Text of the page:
Annette Whibley | alfa
Further information:
http://bjui.org
http://www.blackwellpublishing.com

More articles from Health and Medicine:

nachricht Plasmonic biosensors enable development of new easy-to-use health tests
14.12.2017 | Aalto University

nachricht ASU scientists develop new, rapid pipeline for antimicrobials
14.12.2017 | Arizona State University

All articles from Health and Medicine >>>

The most recent press releases about innovation >>>

Die letzten 5 Focus-News des innovations-reports im Überblick:

Im Focus: Long-lived storage of a photonic qubit for worldwide teleportation

MPQ scientists achieve long storage times for photonic quantum bits which break the lower bound for direct teleportation in a global quantum network.

Concerning the development of quantum memories for the realization of global quantum networks, scientists of the Quantum Dynamics Division led by Professor...

Im Focus: Electromagnetic water cloak eliminates drag and wake

Detailed calculations show water cloaks are feasible with today's technology

Researchers have developed a water cloaking concept based on electromagnetic forces that could eliminate an object's wake, greatly reducing its drag while...

Im Focus: Scientists channel graphene to understand filtration and ion transport into cells

Tiny pores at a cell's entryway act as miniature bouncers, letting in some electrically charged atoms--ions--but blocking others. Operating as exquisitely sensitive filters, these "ion channels" play a critical role in biological functions such as muscle contraction and the firing of brain cells.

To rapidly transport the right ions through the cell membrane, the tiny channels rely on a complex interplay between the ions and surrounding molecules,...

Im Focus: Towards data storage at the single molecule level

The miniaturization of the current technology of storage media is hindered by fundamental limits of quantum mechanics. A new approach consists in using so-called spin-crossover molecules as the smallest possible storage unit. Similar to normal hard drives, these special molecules can save information via their magnetic state. A research team from Kiel University has now managed to successfully place a new class of spin-crossover molecules onto a surface and to improve the molecule’s storage capacity. The storage density of conventional hard drives could therefore theoretically be increased by more than one hundred fold. The study has been published in the scientific journal Nano Letters.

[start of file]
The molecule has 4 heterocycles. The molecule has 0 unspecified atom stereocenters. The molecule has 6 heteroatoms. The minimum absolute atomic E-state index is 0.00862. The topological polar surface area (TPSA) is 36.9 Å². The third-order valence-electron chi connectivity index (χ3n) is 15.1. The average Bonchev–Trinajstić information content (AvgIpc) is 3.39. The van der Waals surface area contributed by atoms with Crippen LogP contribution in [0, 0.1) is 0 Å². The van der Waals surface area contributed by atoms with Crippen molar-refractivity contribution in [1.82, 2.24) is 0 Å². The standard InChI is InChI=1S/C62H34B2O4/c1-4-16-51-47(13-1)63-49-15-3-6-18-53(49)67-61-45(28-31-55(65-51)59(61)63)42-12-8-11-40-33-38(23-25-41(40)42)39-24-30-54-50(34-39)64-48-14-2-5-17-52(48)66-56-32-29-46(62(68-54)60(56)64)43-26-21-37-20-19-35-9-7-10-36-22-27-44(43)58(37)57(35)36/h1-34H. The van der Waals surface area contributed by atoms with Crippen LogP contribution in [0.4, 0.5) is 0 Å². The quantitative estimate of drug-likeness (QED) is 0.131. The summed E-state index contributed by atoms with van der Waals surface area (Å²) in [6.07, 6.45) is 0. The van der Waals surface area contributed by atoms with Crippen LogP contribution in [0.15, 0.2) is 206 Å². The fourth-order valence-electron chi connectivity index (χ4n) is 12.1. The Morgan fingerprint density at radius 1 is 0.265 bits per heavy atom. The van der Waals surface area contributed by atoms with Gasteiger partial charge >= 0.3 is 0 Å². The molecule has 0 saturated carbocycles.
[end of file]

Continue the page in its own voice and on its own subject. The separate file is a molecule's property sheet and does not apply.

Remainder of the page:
Over the past few years, the building blocks of storage media have gotten ever smaller. But further miniaturization of the current technology is hindered by...

Im Focus: Successful Mechanical Testing of Nanowires

With innovative experiments, researchers at the Helmholtz-Zentrums Geesthacht and the Technical University Hamburg unravel why tiny metallic structures are extremely strong

Light-weight and simultaneously strong – porous metallic nanomaterials promise interesting applications as, for instance, for future aeroplanes with enhanced...

All Focus news of the innovation-report >>>

Anzeige

Anzeige

Event News

See, understand and experience the work of the future

11.12.2017 | Event News

Innovative strategies to tackle parasitic worms

08.12.2017 | Event News

AKL’18: The opportunities and challenges of digitalization in the laser industry

07.12.2017 | Event News

 
Latest News

Plasmonic biosensors enable development of new easy-to-use health tests

14.12.2017 | Health and Medicine

New type of smart windows use liquid to switch from clear to reflective

14.12.2017 | Physics and Astronomy

BigH1 -- The key histone for male fertility

14.12.2017 | Life Sciences

VideoLinks
B2B-VideoLinks
More VideoLinks >>>